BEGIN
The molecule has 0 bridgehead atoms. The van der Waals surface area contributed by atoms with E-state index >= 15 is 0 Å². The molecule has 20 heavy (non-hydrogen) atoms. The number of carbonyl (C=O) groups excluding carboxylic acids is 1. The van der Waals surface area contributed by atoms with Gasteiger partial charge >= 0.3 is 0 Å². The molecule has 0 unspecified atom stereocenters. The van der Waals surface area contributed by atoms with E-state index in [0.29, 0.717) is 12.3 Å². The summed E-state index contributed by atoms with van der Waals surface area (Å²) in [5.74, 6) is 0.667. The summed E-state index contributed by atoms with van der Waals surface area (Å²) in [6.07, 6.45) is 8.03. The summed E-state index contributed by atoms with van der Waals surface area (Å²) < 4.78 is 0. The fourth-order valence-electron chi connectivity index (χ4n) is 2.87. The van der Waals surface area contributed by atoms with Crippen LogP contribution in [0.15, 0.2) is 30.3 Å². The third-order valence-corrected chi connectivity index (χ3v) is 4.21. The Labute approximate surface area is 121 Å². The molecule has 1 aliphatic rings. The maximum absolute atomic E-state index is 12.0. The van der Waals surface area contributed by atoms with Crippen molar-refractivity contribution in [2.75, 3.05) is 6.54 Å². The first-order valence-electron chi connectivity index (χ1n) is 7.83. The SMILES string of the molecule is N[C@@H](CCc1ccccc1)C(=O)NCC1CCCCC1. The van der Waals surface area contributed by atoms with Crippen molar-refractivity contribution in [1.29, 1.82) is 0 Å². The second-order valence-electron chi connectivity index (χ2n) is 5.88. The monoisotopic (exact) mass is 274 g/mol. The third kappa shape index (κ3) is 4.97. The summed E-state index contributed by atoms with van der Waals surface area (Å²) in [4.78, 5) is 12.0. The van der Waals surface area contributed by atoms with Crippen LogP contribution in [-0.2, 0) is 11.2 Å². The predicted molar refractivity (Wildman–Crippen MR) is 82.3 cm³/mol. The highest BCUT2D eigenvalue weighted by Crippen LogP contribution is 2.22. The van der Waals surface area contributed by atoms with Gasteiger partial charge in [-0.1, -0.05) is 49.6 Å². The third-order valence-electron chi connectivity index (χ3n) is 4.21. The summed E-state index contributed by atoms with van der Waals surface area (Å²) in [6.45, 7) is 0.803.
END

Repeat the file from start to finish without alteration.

The molecule has 0 bridgehead atoms. The van der Waals surface area contributed by atoms with E-state index >= 15 is 0 Å². The molecule has 20 heavy (non-hydrogen) atoms. The number of carbonyl (C=O) groups excluding carboxylic acids is 1. The van der Waals surface area contributed by atoms with Gasteiger partial charge >= 0.3 is 0 Å². The molecule has 0 unspecified atom stereocenters. The van der Waals surface area contributed by atoms with E-state index in [0.29, 0.717) is 12.3 Å². The summed E-state index contributed by atoms with van der Waals surface area (Å²) in [5.74, 6) is 0.667. The summed E-state index contributed by atoms with van der Waals surface area (Å²) in [6.07, 6.45) is 8.03. The summed E-state index contributed by atoms with van der Waals surface area (Å²) < 4.78 is 0. The fourth-order valence-electron chi connectivity index (χ4n) is 2.87. The van der Waals surface area contributed by atoms with Crippen LogP contribution in [0.15, 0.2) is 30.3 Å². The third-order valence-corrected chi connectivity index (χ3v) is 4.21. The Labute approximate surface area is 121 Å². The molecule has 1 aliphatic rings. The maximum absolute atomic E-state index is 12.0. The van der Waals surface area contributed by atoms with Crippen molar-refractivity contribution in [2.75, 3.05) is 6.54 Å². The first-order valence-electron chi connectivity index (χ1n) is 7.83. The SMILES string of the molecule is N[C@@H](CCc1ccccc1)C(=O)NCC1CCCCC1. The van der Waals surface area contributed by atoms with Crippen molar-refractivity contribution in [1.29, 1.82) is 0 Å². The second-order valence-electron chi connectivity index (χ2n) is 5.88. The monoisotopic (exact) mass is 274 g/mol. The third kappa shape index (κ3) is 4.97. The summed E-state index contributed by atoms with van der Waals surface area (Å²) in [4.78, 5) is 12.0. The van der Waals surface area contributed by atoms with Crippen LogP contribution in [-0.2, 0) is 11.2 Å². The predicted molar refractivity (Wildman–Crippen MR) is 82.3 cm³/mol. The highest BCUT2D eigenvalue weighted by Crippen LogP contribution is 2.22. The van der Waals surface area contributed by atoms with Gasteiger partial charge in [-0.1, -0.05) is 49.6 Å². The third-order valence-electron chi connectivity index (χ3n) is 4.21. The summed E-state index contributed by atoms with van der Waals surface area (Å²) in [6.45, 7) is 0.803.